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Conservancies

Working together to protect the environment

By Jennifer Stern

, |

Conservancies

Working together to protect the environment

By Jennifer Stern

, |

4 min read

If you own, live on, or are developing a piece of land of significant natural value, you will need to come up with a way of ensuring that you manage it responsibly – and the best way to do that is to think beyond your boundary fence. The plants, soil, birds and animals don’t recognise title deeds, so managing for nature requires thinking outside of the strict ownership model of land use.

What is a conservancy?

A conservancy is a collection of different contiguous properties whose owners have joined forces to collectively monitor and promote the conservation of ecosystems, animals and land. This is different to a nature reserve, game reserve or conservation area. Conservancies are voluntary, so they have very little legal status, but the members are bound by the constitution as long as they remain members.

Because conservancies are not nature reserves, they can and do support a range of activities from residential to agricultural, and even industrial and/or retail. There are no hard and fast rules as to how or what conservancies conserve, so it’s essential to have a shared vision. Some landowners may get together to preserve a particular plant or bird, or a special spot, such as a vlei or wetland, a forest, an island of indigenous vegetation such as fynbos in the Cape, or Highveld grassland in Gauteng, or even a geological formation. Some conservancies are concerned with alien eradication and replanting indigenous vegetation, some on fire prevention, and some on preventing poaching, while others may be focused on one specific species of frog, butterfly or bird.

Whatever the focus of the conservancy is, it is essential that all the members share the vision. It is also essential to have an energetic and dedicated champion, says Liz Eglington of Conservation at Work. ‘Without a champion, a believer who makes it all happen,’ she says, ‘it can all fall apart.’ She cites fabulous conservancies that just faded away after the chair left, so she adds, ‘you need a succession plan.’

How big must a conservancy be?

Conservancies range from quite small, urban conservancies that focus on a tiny area of natural value to large ones extending over thousands of hectares on many farms.

The tiny Korsman Conservancy in Benoni, which consists of 200 separate properties with about 100 members, measures a mere 107 hectares. Focusing on the 49-hectare bird-rich Korsman Pan, this conservancy is truly urban, being only 12 kilometres from OR Tambo International Airport, and consisting mostly of suburban homes.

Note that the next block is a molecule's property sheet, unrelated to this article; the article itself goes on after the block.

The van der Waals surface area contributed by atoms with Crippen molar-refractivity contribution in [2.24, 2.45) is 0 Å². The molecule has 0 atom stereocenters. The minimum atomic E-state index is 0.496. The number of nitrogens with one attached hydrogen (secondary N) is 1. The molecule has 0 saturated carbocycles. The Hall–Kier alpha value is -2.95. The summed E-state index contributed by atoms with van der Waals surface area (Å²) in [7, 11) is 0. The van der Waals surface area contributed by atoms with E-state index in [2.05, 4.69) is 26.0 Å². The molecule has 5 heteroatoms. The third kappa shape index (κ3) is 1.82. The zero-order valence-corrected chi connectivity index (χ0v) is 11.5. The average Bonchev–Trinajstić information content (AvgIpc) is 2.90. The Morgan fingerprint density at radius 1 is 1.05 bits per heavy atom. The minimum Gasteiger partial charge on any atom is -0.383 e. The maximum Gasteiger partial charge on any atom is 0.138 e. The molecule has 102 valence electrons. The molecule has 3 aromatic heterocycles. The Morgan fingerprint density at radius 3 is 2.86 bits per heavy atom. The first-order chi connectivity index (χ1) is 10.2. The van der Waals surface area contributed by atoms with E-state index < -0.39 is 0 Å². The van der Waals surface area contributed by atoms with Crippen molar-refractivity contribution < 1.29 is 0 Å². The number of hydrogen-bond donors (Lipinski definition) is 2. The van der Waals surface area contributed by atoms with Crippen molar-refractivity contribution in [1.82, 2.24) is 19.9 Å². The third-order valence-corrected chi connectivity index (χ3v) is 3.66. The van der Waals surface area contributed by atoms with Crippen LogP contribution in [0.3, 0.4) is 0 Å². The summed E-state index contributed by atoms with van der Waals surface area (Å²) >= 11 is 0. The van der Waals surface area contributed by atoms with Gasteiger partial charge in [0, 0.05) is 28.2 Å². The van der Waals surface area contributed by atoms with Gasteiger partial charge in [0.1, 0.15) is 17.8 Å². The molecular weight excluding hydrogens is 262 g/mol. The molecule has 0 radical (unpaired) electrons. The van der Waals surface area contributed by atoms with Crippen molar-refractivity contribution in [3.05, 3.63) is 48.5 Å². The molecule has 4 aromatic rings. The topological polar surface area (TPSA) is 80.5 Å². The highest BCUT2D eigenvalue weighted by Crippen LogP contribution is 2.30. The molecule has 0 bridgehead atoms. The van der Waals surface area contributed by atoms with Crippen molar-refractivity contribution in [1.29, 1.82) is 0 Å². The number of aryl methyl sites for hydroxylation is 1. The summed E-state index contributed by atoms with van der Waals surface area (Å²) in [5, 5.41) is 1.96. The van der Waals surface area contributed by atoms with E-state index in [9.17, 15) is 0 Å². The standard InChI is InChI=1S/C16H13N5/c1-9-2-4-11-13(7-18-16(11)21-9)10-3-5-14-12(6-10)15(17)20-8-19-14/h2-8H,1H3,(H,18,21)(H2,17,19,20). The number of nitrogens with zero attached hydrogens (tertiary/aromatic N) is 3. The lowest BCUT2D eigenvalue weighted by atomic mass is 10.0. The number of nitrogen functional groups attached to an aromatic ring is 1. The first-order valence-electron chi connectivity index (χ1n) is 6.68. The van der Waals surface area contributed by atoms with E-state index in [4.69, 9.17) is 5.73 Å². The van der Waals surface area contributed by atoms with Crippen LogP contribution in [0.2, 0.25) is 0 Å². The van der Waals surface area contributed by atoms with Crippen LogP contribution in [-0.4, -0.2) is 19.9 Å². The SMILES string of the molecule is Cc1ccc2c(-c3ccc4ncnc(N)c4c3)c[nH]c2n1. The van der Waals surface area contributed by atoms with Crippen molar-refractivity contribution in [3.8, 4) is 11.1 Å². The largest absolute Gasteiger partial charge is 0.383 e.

So how do you start a conservancy?

Creating a conservancy is deceptively easy.

  • The first step is to chat to your neighbours to see if they are interested. If they are, move on to step two. If they are not, find out why and, if feasible, find out what would be needed to get them on board. At this point, you would usually already have an idea of what the focus will be.
  • Once you have ascertained that there is an interest, call a public meeting of all landowners and stakeholders. Make sure you publicise the meeting widely so that any interested parties can attend. At this stage you need to agree on the main thrust of the conservancy, e.g. to preserve a small spring, to conserve a particular species of bird, or to rejuvenate a wetland.
  • Form a committee.
  • One of the first things the committee will do is draw up a constitution – you can get assistance, including a pro-forma constitution, from the National Association of Conservancies and Stewardship of South Africa (Nacssa).
  • Once you have drawn up, and ratified, your constitution, register the conservancy with the appropriate organisation. In the Western Cape, you will register with CapeNature, which you can do with the assistance of Conservation at Work. In the rest of the country, consult with Nacssa, who can assist with the red tape.

What are the advantages of forming a conservancy?

  • The most obvious advantage is that a conservancy enables you to proactively manage your land, and the land around it, in a way that conserves and nurtures the natural flora and fauna. This is achieved both through economies of scale – because each landowner does not need to work alone – and because it does away with the problem of one landowner, for example, trying to preserve indigenous vegetation while their neighbour allows invasive aliens to grow right up to the fence line.
  • Unlike establishing a nature reserve or protected area, forming a conservancy is voluntary, and does not get written into the title deed. So, while joining a conservancy is a good idea, it is something you can get out of if it does not work out the way you intended. But this also means that it is a good first step in the process of considering more formal conservation status. Think of it as an engagement, rather than a marriage.
  • As an estate, forming part of a conservancy – or any protected area – will almost certainly reflect positively on property values, as it has been shown in many parts of the world that buyers are prepared to pay a premium for property that is on or close to natural areas. In Benoni, for example, properties with a view of the Korsman Pan command significantly higher prices than nearby properties that don’t have a view of the conservancy.

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